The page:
Over the course of the spring semester, Tech Talk will be bringing you a series of interviews with each of MIT's five school deans--four of whom have been in their positions for less than 18 months. The first in the series features Dean Marc Kastner, a physicist who took charge of the School of Science last summer. In the following interview with Greg Frost and Anne Trafton of the MIT News Office, Kastner discusses the goals he has set, the challenges he faces and the surprises he has witnessed in his new position.
Q. Coming in as dean, what are some of your long- and short-term goals for the School of Science?
A. Let me take the long term first. I think that the School is spectacular in its depth and breadth, and both the faculty and the students are wonderful.
But we could do better at providing the resources that they need to do their jobs. My long-term goal is to focus more on providing resources for our current faculty. We do quite well in providing resources when we bring new faculty members into MIT, but I think we need to do better for the people who are here. And that means better space, better infrastructure and making it easier for them to do their research. This will make MIT a more attractive place to be, which will help to attract the best faculty, including more women and minorities.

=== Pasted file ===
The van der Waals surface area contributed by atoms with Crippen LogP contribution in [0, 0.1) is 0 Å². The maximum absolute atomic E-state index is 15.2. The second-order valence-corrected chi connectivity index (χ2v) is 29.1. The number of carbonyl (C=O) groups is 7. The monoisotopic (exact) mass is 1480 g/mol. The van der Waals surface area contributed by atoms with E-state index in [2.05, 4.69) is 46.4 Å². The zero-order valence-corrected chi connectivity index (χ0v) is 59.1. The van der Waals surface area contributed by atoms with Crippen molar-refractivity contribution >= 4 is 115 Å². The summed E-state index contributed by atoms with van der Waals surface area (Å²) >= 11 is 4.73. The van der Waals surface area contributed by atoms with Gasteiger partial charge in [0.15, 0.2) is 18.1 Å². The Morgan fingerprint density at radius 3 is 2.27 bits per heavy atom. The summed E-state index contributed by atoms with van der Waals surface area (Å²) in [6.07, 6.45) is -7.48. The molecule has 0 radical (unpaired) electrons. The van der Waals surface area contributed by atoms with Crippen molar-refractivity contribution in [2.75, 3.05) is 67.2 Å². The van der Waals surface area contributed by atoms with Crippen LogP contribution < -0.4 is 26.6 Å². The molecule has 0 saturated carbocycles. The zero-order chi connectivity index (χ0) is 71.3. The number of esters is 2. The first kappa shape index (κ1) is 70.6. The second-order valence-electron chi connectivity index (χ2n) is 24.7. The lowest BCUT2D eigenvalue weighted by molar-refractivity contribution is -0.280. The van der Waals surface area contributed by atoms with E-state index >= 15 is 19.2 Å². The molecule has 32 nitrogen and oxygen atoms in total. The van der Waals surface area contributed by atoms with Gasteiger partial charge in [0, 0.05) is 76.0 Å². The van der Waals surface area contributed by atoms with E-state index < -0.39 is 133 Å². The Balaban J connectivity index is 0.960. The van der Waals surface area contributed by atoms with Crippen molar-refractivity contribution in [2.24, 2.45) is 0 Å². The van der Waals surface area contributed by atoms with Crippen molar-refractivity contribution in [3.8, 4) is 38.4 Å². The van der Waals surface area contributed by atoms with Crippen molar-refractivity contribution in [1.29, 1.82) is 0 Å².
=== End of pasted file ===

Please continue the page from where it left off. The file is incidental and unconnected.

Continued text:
That's very broad and very long term. On the shorter term I think that President Hockfield's initiatives are really the right ones for the Institute as a whole, and for the School of Science, in particular.
The new Koch Cancer Institute, which joins superstars from the School of Science and the School of Engineering to work on cancer, is a great model for bridging biology and engineering. I think we have lots of opportunities to connect biology with other departments in science, as well as with engineering.
For example, faculty in math, physics, chemistry and EAPS [Earth, Atmospheric and Planetary Sciences] bring new points of view to biology.
More broadly, President Hockfield has urged all the deans to foster interschool collaborations, and there are particularly exciting opportunities for me to work with the new dean of engineering [Subra Suresh]. There are many universities with great schools of science, but we're almost unique in being a great science school in a great engineering institute. We should be able to take more advantage of that.
Everything I've done in my own research was made possible by capabilities that were here because we're an engineering institute. I'd like to see more of that happen in other areas. Certainly energy and the environment are examples of fields where there are really exciting things happening at the interface of engineering and science, and we should be getting more out of the collaboration between them.
Q. Do you have any thoughts on how to get people in different departments to work together?
A. You know, it's not very hard at MIT. I think that we have very few obstacles to collaboration across departmental or school boundaries. People do it quite naturally. I think there are some examples where faculty need just a little help and a little encouragement. And there are long lists of possible projects that Dean Suresh and I have been discussing. We want to work together to encourage people and help them do things they already want to do. I think that's really the way to do it.
Q. What's the most surprising thing you've run into thus far in your new role?